Wearable Artifactsby Adriana Ayers
Artifacts are objects that have been created, modified, used or moved by people. Clothing is an excellent artifact to analyze, compare and contrast. Regardless of time or place, clothing has been made and worn based on many factors: environment, religion, cultural identity, personal style…whatever the reason, our clothing says a lot about us!
These leather chaps belonged to a ranch hand named John P. Watson from Hedley, BC. What can you learn about this artifact just by looking at it? What can you learn about the person who wore it? Compare this garment to the others on the playlist. What differences do you notice? Are there any similarities?
This silk kimono set was donated to the Royal BC Museum by its owner, Akiko Kamitakahara. Just by looking at this garment, what can we learn about Japanese Canadian history? Where could we look to learn more about the cultural significance of this garment? What do the clothes you wear suggest about your cultural identity?
Watch Textile Conservator Colleen Wilson talk about how much time and effort goes into taking care of the Royal BC Museum's clothing and textile collection. There are still many questions Colleen ponders about this artifact. Who do you think the dress originally belonged to? Click here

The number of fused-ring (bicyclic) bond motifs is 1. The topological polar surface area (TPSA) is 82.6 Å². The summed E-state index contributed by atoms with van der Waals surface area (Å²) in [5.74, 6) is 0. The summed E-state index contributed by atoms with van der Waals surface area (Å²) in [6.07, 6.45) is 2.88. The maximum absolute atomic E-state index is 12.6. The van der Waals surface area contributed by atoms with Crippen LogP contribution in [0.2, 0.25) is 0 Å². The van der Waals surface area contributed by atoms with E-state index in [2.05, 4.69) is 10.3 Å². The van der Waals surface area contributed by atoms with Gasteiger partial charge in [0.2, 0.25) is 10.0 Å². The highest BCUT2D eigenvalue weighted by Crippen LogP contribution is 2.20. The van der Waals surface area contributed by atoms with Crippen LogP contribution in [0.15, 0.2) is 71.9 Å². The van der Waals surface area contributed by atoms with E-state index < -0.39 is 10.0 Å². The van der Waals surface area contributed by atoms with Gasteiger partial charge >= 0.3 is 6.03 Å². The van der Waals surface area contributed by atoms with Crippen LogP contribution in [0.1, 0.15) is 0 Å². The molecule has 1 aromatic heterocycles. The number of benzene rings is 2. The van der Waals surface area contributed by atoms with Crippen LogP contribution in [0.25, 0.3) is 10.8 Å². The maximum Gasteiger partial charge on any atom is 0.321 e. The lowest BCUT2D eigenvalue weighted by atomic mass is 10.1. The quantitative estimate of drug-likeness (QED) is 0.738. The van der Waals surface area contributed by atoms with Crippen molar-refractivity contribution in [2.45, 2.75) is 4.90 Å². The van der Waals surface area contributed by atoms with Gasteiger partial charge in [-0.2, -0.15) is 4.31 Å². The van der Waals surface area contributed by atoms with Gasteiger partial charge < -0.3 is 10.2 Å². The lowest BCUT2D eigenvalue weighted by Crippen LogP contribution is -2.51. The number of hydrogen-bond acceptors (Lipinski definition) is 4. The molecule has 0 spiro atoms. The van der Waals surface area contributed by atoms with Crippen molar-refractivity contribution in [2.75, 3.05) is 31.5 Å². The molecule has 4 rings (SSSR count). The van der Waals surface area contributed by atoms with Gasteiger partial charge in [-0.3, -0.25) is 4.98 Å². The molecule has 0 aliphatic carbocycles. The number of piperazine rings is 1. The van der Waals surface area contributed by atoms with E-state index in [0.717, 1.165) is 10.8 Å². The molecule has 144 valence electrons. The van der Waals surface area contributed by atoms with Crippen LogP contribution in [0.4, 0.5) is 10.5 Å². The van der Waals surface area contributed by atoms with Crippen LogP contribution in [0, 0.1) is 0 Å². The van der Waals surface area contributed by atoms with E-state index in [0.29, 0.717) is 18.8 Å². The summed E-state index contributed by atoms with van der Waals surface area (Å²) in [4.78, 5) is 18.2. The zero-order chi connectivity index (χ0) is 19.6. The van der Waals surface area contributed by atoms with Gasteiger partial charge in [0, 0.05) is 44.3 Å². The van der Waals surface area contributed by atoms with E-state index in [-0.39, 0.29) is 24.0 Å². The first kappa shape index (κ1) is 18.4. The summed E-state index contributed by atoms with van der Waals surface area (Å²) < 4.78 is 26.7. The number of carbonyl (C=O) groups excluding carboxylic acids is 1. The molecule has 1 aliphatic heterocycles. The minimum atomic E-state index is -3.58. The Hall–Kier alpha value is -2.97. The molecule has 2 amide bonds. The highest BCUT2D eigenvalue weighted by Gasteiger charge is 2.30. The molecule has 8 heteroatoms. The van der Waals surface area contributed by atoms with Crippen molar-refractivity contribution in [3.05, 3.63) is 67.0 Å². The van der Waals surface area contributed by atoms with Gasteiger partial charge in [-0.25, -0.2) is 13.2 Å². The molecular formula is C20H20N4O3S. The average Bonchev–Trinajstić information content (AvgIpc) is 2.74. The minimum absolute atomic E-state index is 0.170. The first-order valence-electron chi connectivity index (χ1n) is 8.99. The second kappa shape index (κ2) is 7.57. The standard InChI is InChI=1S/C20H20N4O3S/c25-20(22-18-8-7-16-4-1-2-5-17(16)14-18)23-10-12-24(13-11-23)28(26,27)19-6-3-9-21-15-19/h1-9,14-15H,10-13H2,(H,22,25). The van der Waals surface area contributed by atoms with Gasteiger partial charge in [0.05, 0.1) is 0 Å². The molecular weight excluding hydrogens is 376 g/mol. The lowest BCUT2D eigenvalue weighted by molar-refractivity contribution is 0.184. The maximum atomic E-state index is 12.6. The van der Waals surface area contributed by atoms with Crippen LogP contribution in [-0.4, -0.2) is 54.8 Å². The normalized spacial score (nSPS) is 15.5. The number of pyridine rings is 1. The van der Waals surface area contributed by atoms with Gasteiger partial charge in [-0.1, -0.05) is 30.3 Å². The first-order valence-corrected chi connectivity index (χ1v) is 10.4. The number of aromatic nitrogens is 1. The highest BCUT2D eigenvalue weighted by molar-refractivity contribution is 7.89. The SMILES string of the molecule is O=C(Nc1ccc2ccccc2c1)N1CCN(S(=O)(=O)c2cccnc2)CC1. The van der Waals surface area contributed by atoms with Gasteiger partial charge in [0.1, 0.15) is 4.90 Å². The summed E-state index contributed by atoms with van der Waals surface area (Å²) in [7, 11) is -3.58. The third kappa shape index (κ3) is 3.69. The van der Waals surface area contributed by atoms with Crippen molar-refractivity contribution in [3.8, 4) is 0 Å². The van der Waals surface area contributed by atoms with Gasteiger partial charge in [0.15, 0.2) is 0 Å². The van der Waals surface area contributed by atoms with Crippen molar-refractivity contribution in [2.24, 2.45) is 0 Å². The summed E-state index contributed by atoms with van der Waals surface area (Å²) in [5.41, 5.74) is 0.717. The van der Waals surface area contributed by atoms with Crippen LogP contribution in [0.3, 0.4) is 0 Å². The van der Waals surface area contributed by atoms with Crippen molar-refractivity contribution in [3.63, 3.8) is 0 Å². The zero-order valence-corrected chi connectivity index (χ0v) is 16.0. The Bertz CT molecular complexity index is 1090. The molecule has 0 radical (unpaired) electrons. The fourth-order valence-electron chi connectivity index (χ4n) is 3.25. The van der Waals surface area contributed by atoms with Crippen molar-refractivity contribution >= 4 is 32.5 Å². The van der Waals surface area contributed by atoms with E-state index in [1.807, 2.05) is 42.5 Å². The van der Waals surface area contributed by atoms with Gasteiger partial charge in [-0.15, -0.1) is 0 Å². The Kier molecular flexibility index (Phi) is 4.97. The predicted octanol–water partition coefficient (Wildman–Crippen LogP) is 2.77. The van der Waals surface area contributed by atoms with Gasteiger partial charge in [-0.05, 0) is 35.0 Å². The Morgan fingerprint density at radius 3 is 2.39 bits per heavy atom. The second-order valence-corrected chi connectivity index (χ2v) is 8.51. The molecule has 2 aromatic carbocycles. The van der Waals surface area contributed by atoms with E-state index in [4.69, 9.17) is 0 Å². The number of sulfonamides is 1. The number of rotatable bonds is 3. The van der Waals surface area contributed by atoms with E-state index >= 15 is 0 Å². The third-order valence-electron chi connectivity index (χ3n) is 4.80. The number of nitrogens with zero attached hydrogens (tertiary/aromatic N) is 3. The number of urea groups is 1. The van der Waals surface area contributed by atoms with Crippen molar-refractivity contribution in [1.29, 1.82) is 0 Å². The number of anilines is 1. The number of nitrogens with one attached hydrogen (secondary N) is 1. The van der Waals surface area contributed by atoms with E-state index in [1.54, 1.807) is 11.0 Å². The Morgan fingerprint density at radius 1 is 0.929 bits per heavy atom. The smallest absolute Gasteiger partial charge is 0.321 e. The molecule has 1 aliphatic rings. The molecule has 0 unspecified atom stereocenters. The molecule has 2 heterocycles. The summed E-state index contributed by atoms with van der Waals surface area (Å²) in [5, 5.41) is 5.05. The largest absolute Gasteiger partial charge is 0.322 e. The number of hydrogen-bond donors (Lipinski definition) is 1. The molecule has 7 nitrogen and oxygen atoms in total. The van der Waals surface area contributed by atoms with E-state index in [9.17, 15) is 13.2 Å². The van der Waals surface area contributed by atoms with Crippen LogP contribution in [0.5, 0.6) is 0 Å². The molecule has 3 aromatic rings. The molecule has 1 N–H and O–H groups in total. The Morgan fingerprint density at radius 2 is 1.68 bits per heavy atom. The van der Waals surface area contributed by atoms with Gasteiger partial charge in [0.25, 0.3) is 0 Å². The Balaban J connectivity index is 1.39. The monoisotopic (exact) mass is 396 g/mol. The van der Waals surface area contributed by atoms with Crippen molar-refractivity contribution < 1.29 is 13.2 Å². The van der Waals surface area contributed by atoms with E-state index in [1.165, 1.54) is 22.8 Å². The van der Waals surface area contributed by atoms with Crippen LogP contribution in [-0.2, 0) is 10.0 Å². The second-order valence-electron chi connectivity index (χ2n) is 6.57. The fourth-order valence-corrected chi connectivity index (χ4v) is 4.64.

to see a full image of the dress.
The Delineator was a popular fashion journal, published by the Butterick Pattern Company. Not only did it keep its readers up to date on all things in vogue, it also offered clothing patterns that could be ordered by mail. What can we learn about Canadian life in 1890 by looking through the pages of this magazine? Source: Canadian Museum of History
Artifacts can help explain how people lived in the past, but they can also be used to understand how people live today. What can you learn about me by looking at my shoes? Why did you choose the clothes you're wearing? Does your choice of clothes reflect your identity? Compare my shoes to others on the playlist. Notice any similarities?
are from the Yukon and made of moose-hide and fur. The environment of a person can influence the objects they create, wear or use. What can we learn about the person who made or wore these shoes? What can we learn about that person's environment? What are the differences between these shoes and the rainbow flats?
Students who participate in this program will have access to the Museum's handling collection and learn how to read objects from BC's past. Students will be encouraged to ask questions and think critically about how museums work and whose stories are being told through the millions of artifacts in the collection.